Imperial exam paper of Ming dynasty Zhuangyuan Zhao Bing-zhong in 1598 AD
|Vietnamese alphabet||tr?ng nguyên|
Zhuàngyuán, or tr?ng nguyên in Vietnamese, variously translated into English as principal graduate, primus, or optimus, was the title given to the scholar who achieved the highest score on highest level of the Imperial examination,(in Tang) and (in Song) in ancient China and Vietnam.
Fu Shanxiang is known as the first (and last) female zhuangyuan (nü zhuangyuan) in Chinese history, but under the Taiping Tianguo, not the regular imperial exams. After the Taipings captured the city of Nanjing, they offered an exam for women in January 1853 in which Fu attained the highest score.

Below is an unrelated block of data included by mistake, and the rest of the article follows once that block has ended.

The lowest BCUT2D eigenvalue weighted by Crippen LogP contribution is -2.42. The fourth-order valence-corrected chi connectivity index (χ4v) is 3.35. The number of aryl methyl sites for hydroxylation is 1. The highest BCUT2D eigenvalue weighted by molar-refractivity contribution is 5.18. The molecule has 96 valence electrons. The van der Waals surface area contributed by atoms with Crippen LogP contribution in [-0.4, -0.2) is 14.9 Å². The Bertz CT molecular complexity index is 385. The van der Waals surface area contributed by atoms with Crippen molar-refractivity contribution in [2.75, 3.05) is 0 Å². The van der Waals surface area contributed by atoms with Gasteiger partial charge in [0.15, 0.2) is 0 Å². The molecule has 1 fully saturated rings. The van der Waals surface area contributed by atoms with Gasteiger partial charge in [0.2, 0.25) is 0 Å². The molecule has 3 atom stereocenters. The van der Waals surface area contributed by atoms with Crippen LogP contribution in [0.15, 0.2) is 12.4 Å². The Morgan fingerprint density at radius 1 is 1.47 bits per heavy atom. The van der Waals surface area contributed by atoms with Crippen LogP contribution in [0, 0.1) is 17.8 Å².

In total, there were 596 zhuangyuan in ancient China.
In modern Chinese, zhuangyuan is used to refer to anyone who achieves the highest mark on a test, or, more generally, to anyone who is at the forefront of his or her field. In mainland China, the term is most often used to refer to the highest score at the provincial level for either the social sciences () or physical sciences () track of the annual gaokao college entrance exam.